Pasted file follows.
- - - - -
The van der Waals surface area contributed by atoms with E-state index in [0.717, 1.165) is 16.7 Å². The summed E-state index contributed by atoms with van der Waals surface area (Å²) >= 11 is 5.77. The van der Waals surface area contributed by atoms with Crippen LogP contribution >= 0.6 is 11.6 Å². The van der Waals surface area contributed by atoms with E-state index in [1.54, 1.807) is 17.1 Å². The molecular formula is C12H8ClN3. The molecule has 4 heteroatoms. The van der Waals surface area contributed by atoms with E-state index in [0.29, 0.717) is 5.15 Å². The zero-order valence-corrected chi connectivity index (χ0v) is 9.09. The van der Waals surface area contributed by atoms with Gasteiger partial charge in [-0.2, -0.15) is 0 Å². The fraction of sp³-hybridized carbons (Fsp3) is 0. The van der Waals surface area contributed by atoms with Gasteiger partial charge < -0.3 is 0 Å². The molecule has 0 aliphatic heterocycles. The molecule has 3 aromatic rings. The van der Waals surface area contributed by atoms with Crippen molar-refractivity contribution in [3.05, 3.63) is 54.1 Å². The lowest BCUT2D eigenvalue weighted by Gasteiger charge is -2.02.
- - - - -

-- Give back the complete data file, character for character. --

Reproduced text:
The van der Waals surface area contributed by atoms with E-state index in [0.717, 1.165) is 16.7 Å². The summed E-state index contributed by atoms with van der Waals surface area (Å²) >= 11 is 5.77. The van der Waals surface area contributed by atoms with Crippen LogP contribution >= 0.6 is 11.6 Å². The van der Waals surface area contributed by atoms with E-state index in [1.54, 1.807) is 17.1 Å². The molecular formula is C12H8ClN3. The molecule has 4 heteroatoms. The van der Waals surface area contributed by atoms with E-state index in [0.29, 0.717) is 5.15 Å². The zero-order valence-corrected chi connectivity index (χ0v) is 9.09. The van der Waals surface area contributed by atoms with Gasteiger partial charge in [-0.2, -0.15) is 0 Å². The fraction of sp³-hybridized carbons (Fsp3) is 0. The van der Waals surface area contributed by atoms with Gasteiger partial charge < -0.3 is 0 Å². The molecule has 0 aliphatic heterocycles. The molecule has 3 aromatic rings. The van der Waals surface area contributed by atoms with Crippen molar-refractivity contribution in [3.05, 3.63) is 54.1 Å². The lowest BCUT2D eigenvalue weighted by Gasteiger charge is -2.02.